Summit County ski areas plan for winter while waiting on guidance from the state | SummitDaily.com
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Summit County ski areas plan for winter while waiting on guidance from the state

People ride the Rocky Mountain SuperChair on opening day at Breckenridge Ski Resort on Nov. 8, 2019. All ski areas in Colorado were forced to close March 14 because of the pandemic.
Liz Copan / ecopan@summitdaily.com

DILLON — Summit County’s ski areas were abruptly shut down in mid-March by COVID-19. Now, ski area officials are preparing for the upcoming ski season as the pandemic continues to affect daily life.

With ski season just two months away, most ski area officials were reluctant to discuss specific winter plans but noted that they are or will be working with local and state health authorities as well as other ski areas to develop rules and guidelines for ski season.

During the Business Leadership Forum hosted Wednesday, Aug. 12, by the Summit Chamber of Commerce, Summit County Commissioner Elisabeth Lawrence said officials from ski areas across the state met Wednesday with state health officials and representatives from the governor’s office.

Keystone Resort and Breckenridge Ski Resort’s parent company, Vail Resorts, announced at the end of July that the resorts were preparing for the upcoming season and urged communities, employees and guests to “stay vigilant” in the fight against COVID-19. The letter, written by Vail Resorts CEO Rob Katz, touched on some of the requirements of the 2020-21 ski season, including facial coverings in all indoor and outdoor public gathering spaces. He also wrote that physical distancing efforts will limit or restrict events or other gatherings where 6 feet of space between unrelated groups can’t be maintained.

Keystone spokesperson Loryn Roberson wrote in an email that the resorts are planning for a normal opening schedule as they continue to learn from summer operations. Employees also are undergoing health screenings and training. 

Copper Mountain Resort President and General Manager Dustin Lyman said the resort has learned from industry partners, Copper’s summer operations and spring Alpine training. 

“We remain confident that skiing is one of the safest things people can do this winter,” Lyman wrote in an email. “After all, not only can Copper Mountain guests spread out across over 2,500 acres of skiable terrain, but the equipment inherent to the sport — including gloves, masks and goggles — are considered COVID-19 protective equipment.”

Loveland Ski Area officials said in an Aug. 5 update that the season will be “different” but that the ski area expects to open on time. Pandemic precautions will include increased cleaning and sanitation as well as required physical distancing and masks in indoor areas, base areas and lift mazes as well as on chairlifts and shuttle buses. Only related groups will be permitted to ride together on chairlifts, and occupancy limits will be in place for indoor spaces and shuttle buses. The ski area also noted that as many transactions as possible will be conducted online.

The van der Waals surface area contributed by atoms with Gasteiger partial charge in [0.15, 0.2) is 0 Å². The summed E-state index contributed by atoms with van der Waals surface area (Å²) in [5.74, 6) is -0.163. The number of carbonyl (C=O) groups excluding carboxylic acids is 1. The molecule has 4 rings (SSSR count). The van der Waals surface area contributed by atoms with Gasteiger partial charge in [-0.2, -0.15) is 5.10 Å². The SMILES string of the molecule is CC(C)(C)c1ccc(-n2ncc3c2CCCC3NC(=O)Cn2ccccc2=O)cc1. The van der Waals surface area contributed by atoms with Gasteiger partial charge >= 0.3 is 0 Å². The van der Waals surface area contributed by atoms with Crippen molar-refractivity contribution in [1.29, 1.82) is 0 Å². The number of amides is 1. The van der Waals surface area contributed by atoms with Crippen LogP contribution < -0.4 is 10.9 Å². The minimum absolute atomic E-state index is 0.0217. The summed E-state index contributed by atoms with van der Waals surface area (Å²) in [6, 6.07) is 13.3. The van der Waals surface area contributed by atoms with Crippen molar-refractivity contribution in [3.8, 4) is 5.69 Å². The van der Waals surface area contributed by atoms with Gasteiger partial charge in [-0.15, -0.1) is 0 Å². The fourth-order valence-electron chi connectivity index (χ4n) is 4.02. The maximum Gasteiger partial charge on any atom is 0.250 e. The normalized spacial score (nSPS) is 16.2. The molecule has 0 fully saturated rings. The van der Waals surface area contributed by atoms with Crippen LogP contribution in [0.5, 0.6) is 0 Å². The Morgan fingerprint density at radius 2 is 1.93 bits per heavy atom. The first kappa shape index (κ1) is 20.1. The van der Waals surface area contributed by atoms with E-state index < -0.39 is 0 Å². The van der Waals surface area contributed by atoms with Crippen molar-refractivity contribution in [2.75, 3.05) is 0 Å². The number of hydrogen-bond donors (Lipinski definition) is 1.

John Sellers, spokesperson for Loveland, added in an email that Ski & Ride School lesson capacities will be reduced and that a number for group lessons likely will be set in the coming weeks. Sellers said the ski area does not plan to limit daily visitors and that while tickets will still be scanned at the base of the mountain, specific procedures are still being finalized.

Loveland has a snowmaking countdown on its website to get people excited for ski season. The countdown is for the first weekend in October, but Sellers gave the caveat that snowmaking is still at “the mercy of Mother Nature,” meaning the countdown might not be accurate. However, Sellers said snowmaking will start as soon as conditions permit and that the ski area hopes to open in mid- to late October. 

Arapahoe Basin Ski Area spokesperson Katherine Fuller wrote in an email that the ski area intends to work with public health officials and other ski areas but did not share details on the planning process for the upcoming ski season.

While it is unclear what A-Basin’s plans are for winter, the ski area already opened once during the pandemic after getting a green light from Gov. Jared Polis. On May 27, more than two months after ski areas were ordered to close due to COVID-19, A-Basin reopened to a maximum of 600 skiers per day for about two weeks.

Reservations for visiting A-Basin had to be made in advance, and guests had to wear facial coverings in designated areas, including in the restrooms, base area, lift lines and through the lift ticket scanning process. Skiers and riders also were required to stay 6 feet from others in lift lines.

County Manager Scott Vargo said Tuesday that he is hopeful state guidance for the ski areas will be released next week.


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